Following the announcement of their newest album Astraea, The Edge got a chance to chat to James Spence, the synth man and vocalist for ‘mathcore’ rockers Rolo Tomassi, about the band’s changing line-up, how they are defined and their future,
You recently announced the release of your new album, what can you tell us about the record?
Well, a lot’s changed since the last record because we have two new members in tow. It’s a lot heavier and a lot more direct, but I’d like to think that we have maintained the experimental side of our sound. There’s a lot of variation between genres involved, but it has perhaps been dealt with in a more subtle way than before; there’s no massive leaps and nothing sounds out of place, it fits together. We’ve finished the recording now, and once the final mix is done it’ll be ready for release and I can’t wait.
Your music is frequently defined by a variation of ‘-core’ tags, i.e. Mathcore, Nintendocore. What do feel the relevance of these is?
I don’t really think they mean anything, it’s not like you can say that one band is exactly this while another one is exactly that. I tend to ignore them, if you’re going to describe a band it has to be more than ‘something and then ‘-core’ at the end’ you know?. It seems to be something that people do as a matter of convenience, we wouldn’t define ourselves with that sort of tag, I feel that it pigeonholes our sound greatly.
Has the change in your line up affected the way that the band works greatly?
Absolutely! I’d say that the main change has been the fact that we have been in different cities as everyone lives around the country. For all the writing we had to find small spaces of time where everyone was available, which actually really helped as it meant we had to write separately and we could see the different parts of songs gradually coming together, this is completely different to how we did it before. It was amazing to see how everyone’s contributions fitted together to make something we are proud of as a band.
Is the huge variety of genres within your music a conscientious acknowledgement of a huge variety of influences that you have as a band or do you just enjoy mixing things up?
It’s definitely a reflection of our influences! I tend not to actually listen to heavy music a lot when we’re recording because you need a break from it, you know? Before we started recording, I listened to loads of it to get me in the mood to record but while we’re actually making that sort of music it just gets too much. I started listening to a lot of electronic music and instrumental stuff, anything to inspire me and I guess this is where the variety comes from. The Mars Volta were a big influence, we listened to their new album a lot, it’s definitely a return to form.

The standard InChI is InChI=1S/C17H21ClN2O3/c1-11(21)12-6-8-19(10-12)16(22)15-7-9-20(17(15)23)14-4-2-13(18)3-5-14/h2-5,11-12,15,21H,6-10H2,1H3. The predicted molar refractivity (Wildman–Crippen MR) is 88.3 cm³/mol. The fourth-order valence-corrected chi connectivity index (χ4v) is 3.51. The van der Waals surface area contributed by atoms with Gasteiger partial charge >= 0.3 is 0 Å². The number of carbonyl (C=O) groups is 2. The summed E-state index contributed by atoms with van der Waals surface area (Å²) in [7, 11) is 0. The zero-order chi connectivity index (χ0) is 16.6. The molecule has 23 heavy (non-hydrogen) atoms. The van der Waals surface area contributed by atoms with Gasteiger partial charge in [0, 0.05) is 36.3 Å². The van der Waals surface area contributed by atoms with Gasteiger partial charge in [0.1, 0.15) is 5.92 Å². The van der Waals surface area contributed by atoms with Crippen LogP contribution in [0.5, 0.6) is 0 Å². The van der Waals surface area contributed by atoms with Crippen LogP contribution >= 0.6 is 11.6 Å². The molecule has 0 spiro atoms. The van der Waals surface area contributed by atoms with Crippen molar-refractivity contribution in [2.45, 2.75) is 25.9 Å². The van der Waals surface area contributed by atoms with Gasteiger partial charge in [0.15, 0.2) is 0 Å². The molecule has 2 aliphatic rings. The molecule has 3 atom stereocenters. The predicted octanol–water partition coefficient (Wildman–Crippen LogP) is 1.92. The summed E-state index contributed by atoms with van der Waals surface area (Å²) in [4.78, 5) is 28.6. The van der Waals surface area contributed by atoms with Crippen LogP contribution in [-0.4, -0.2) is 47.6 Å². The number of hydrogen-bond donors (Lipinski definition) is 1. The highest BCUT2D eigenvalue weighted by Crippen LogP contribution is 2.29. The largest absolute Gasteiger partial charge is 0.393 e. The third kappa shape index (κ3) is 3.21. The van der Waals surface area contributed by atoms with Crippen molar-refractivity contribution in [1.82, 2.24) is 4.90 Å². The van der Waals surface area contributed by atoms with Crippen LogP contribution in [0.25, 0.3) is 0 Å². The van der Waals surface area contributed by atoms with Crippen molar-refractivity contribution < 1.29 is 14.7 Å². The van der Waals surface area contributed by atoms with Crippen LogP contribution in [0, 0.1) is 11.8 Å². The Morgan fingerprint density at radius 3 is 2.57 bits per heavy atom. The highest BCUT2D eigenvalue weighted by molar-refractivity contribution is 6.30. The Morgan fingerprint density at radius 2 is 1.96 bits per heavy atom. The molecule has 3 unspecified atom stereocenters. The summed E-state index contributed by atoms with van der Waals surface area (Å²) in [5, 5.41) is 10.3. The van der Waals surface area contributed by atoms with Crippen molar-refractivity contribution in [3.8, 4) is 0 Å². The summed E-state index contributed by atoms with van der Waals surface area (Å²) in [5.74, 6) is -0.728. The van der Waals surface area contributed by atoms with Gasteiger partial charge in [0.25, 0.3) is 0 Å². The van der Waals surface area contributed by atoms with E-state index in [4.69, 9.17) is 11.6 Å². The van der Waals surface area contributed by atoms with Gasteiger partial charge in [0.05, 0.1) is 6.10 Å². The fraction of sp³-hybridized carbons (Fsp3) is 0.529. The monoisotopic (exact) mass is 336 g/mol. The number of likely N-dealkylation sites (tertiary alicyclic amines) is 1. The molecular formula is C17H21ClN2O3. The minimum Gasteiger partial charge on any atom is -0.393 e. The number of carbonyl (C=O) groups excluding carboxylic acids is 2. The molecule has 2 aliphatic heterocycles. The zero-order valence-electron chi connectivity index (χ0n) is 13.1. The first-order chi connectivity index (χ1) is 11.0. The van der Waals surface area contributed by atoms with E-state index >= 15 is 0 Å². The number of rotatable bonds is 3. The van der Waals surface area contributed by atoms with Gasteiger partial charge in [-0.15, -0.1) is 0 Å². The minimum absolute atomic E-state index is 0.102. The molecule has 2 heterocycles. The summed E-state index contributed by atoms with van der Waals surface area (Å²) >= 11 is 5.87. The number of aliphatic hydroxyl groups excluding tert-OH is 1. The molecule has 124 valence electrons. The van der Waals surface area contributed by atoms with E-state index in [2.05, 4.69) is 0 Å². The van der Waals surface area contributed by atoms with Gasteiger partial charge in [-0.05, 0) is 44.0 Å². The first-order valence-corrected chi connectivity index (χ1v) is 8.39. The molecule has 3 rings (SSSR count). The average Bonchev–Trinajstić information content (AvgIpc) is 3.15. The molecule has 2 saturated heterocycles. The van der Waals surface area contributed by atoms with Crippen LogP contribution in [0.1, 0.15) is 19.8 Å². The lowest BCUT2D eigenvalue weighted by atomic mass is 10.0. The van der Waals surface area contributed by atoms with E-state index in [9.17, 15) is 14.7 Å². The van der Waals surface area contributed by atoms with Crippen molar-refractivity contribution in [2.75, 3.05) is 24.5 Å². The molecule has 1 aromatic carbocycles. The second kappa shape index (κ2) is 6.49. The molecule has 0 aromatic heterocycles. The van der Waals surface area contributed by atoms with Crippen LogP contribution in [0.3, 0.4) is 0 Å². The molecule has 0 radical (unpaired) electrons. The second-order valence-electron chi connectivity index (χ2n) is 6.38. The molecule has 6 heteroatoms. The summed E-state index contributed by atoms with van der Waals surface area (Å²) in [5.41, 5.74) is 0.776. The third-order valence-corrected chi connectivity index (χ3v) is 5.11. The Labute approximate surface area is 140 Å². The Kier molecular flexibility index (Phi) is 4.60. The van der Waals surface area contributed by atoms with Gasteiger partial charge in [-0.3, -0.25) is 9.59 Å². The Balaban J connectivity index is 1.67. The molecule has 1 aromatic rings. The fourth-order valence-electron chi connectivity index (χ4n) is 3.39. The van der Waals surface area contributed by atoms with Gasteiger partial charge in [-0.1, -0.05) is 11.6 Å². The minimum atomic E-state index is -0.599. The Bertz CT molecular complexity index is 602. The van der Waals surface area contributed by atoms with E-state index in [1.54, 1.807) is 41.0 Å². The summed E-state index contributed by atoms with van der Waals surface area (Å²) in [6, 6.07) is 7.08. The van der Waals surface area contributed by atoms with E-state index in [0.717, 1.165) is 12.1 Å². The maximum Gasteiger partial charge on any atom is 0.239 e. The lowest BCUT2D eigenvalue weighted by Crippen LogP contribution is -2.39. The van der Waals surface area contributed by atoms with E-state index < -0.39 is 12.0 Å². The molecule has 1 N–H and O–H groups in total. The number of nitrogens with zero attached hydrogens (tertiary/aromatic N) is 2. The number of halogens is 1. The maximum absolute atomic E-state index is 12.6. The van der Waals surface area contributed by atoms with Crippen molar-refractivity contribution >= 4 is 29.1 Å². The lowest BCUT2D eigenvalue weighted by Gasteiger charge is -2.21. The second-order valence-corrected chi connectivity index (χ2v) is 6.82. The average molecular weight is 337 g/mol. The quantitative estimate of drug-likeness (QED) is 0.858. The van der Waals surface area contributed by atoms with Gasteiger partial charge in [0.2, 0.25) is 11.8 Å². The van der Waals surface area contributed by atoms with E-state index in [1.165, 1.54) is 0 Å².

Your lead singer described your music as ‘bi-polar’, does this make playing live exhausting?
No! its great to have the quiet bits, it gives you the respite you need; its impossible to continually play the heavy bits and it wouldn’t work without them.
What’s the weirdest thing you’ve ever seen at one of your shows?
I can’t think of anything particular, its always weird when you get kids who crowd-surf and get too keen and start getting touchy-feely with our lead singer, and some just come and stand on stage as well, whatever works for them! (laughs)
What would you say has been your best ever gig?
My favourite gig still is when we played Reading and Leeds festival and we were on the Nme/Radio 1 stage, I’d been going since I was 15 and it was like a dream come true. Playing at a festival is very very different to normal gigs. You feel like you have to win a lot of people over because at normal gigs, the people in the crowd are your fans, you have to keep festival crowds attention so they don’t wander off.
Are there any genres you would steer clear of?
Reggae, it’s shit. It’s the worst. There will never be any reggae influences in our music.
Talk to me about touring…
It’s great, I just love playing the shows, and with our newer shows there has been a renewed enthusiasm for everything because of the new lineup and revitalized attitude towards the band. From constant touring we have made friends all over the country and its great to get to visit them and party with them every time we play a gig in their area. In the UK we always have good shows in Glasgow, London, Leeds and Brighton, and Southampton obviously (laughs).
How would you sum up your new album in a sentence?
Wait…Nope. I just can’t do it. I’ll just say that it’s great, give it a listen! I hope we win over a lot of new fans and I can’t wait to start playing the new songs live!